Friday, May 1, 2015

The Telling Stone

Scottish Coronation Stone
Maureen Doyle McQuerry’s second novel in the Time Out of Time series, The Telling Stone, leaps right into a cataclysmic battle for the Travelers Market. Timothy James Maxwell, the young hero of the first book in the series, Beyond the Door, is joined by the forces of Light against the forces of Dark, led by Balor, of the Evil Eye, the mythic leader of the dark and demonic race of Formorians of Scottish lore. McQuerry’s description of the battle is filled with the cacophony and catastrophe of a combat waged by humans, monsters, shape-shifters, demons, and spirits, with Timothy, his sister, Sarah, and their friend Jessica, in the midst of the melee. It’s hard to imagine the author being able to maintain the excitement after such an explosive beginning. It’s a testament to her skill with the pulse and pacing of the story that she does just this, and then some.

McQuerry’s story is replete with Scottish and Celtic myth, as well as Scottish history and tradition, all woven together seamlessly in an exciting tale of exploration, adventure, and courage. Readers with the curiosity to do so, are provided sufficient clues to solve the riddle of the map that is to lead Timothy to a very old and revered stone that has disappeared -- the famous Scottish Coronation Stone, or Stone of Destiny. According to legend, the stone, Lia Fail, roars with joy when a rightful king places his feet on it. And thus the story gets it title, “The Telling Stone.”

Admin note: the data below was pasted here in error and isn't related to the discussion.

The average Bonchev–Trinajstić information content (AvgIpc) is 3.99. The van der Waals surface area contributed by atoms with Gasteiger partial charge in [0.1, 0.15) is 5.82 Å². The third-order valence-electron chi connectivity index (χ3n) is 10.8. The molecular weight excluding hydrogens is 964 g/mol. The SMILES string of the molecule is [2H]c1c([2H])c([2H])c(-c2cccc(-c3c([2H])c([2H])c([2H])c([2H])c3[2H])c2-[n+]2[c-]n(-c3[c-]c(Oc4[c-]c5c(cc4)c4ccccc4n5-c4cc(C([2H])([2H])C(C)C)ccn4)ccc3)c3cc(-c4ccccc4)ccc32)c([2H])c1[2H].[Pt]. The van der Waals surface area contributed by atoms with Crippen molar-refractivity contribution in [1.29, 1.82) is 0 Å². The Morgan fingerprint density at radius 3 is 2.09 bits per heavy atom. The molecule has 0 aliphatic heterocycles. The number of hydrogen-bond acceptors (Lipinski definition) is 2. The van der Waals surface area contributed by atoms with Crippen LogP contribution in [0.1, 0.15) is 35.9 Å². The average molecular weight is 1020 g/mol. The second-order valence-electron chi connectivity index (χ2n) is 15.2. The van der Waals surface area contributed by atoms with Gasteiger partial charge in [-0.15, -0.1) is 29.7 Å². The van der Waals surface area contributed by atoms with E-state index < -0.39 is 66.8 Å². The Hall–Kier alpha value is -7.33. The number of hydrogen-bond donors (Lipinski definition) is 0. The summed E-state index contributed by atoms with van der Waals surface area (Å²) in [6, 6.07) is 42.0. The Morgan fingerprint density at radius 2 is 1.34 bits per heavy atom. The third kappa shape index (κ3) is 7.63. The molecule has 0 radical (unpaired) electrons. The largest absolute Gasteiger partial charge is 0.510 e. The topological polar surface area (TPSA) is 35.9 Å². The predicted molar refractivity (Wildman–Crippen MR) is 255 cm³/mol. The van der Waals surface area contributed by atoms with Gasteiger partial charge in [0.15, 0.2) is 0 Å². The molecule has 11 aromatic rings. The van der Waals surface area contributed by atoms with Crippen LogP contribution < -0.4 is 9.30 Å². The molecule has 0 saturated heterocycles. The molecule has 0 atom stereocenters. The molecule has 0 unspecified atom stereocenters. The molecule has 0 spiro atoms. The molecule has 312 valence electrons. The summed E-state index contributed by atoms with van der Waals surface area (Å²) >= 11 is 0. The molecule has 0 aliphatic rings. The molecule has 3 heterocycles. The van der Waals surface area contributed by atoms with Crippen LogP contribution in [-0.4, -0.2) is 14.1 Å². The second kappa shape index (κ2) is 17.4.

Timothy, a nerdy 12-year-old obsessed with codes and cyphers, and an annoying prodigy at Scrabble, may be the hereditary Filidh, a special class of Celtic druid much revered by the people as a poet-seer, composer, councilor, diviner, and healer -- a Keeper of the Word, of wisdom, and of the truth. If Timothy is to be the Filidh, he must first find and step on the Telling Stone. The evil Balor, with his minions of the underworld, will do anything to stop Timothy. Failing that, Balor will use his wiles to corrupt Timothy, as he has done with a Filidh of the distant past.

Although Timothy is an extraordinary boy, he is still a human boy, subject to the frailties of any 12-year-old. He is vulnerable to self-doubt, to sudden changes of mood, to blandishments. At the same time he is bright, adventurous, and when the chips are down, remarkably courageous. He is a boy we can all relate to, and we do. And all through the story we hope against hope that Timothy and his companions will lead the forces of Light over the forces of the Dark. Balor is an ancient, odious, and powerful force. Is Timothy up to the challenge? Read this wonderfully engrossing and beautifully written book and you too, can become a Keeper of the Word.

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